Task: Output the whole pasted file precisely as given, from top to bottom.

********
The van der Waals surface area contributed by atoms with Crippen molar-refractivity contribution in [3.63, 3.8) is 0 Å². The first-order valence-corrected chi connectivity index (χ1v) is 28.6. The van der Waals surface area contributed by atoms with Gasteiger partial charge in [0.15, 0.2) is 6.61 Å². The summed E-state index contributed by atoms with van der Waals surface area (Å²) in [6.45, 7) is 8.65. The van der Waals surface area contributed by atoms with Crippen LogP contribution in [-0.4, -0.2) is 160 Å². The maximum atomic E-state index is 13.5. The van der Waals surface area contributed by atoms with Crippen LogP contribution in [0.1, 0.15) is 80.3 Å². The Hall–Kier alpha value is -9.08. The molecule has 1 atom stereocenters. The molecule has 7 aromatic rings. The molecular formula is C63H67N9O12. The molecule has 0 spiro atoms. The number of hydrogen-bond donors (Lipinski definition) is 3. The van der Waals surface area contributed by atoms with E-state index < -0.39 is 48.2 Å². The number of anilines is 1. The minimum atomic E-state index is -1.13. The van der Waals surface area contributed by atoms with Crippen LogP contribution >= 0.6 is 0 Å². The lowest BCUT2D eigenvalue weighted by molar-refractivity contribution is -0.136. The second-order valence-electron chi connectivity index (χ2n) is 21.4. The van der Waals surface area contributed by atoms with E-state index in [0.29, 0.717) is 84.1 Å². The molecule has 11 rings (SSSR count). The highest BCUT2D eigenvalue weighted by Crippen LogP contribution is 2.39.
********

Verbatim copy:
The van der Waals surface area contributed by atoms with Crippen molar-refractivity contribution in [3.63, 3.8) is 0 Å². The first-order valence-corrected chi connectivity index (χ1v) is 28.6. The van der Waals surface area contributed by atoms with Gasteiger partial charge in [0.15, 0.2) is 6.61 Å². The summed E-state index contributed by atoms with van der Waals surface area (Å²) in [6.45, 7) is 8.65. The van der Waals surface area contributed by atoms with Crippen LogP contribution in [-0.4, -0.2) is 160 Å². The maximum atomic E-state index is 13.5. The van der Waals surface area contributed by atoms with Crippen LogP contribution in [0.1, 0.15) is 80.3 Å². The Hall–Kier alpha value is -9.08. The molecule has 1 atom stereocenters. The molecule has 7 aromatic rings. The molecular formula is C63H67N9O12. The molecule has 0 spiro atoms. The number of hydrogen-bond donors (Lipinski definition) is 3. The van der Waals surface area contributed by atoms with E-state index < -0.39 is 48.2 Å². The number of anilines is 1. The minimum atomic E-state index is -1.13. The van der Waals surface area contributed by atoms with Crippen LogP contribution >= 0.6 is 0 Å². The lowest BCUT2D eigenvalue weighted by molar-refractivity contribution is -0.136. The second-order valence-electron chi connectivity index (χ2n) is 21.4. The van der Waals surface area contributed by atoms with E-state index in [0.29, 0.717) is 84.1 Å². The molecule has 11 rings (SSSR count). The highest BCUT2D eigenvalue weighted by Crippen LogP contribution is 2.39.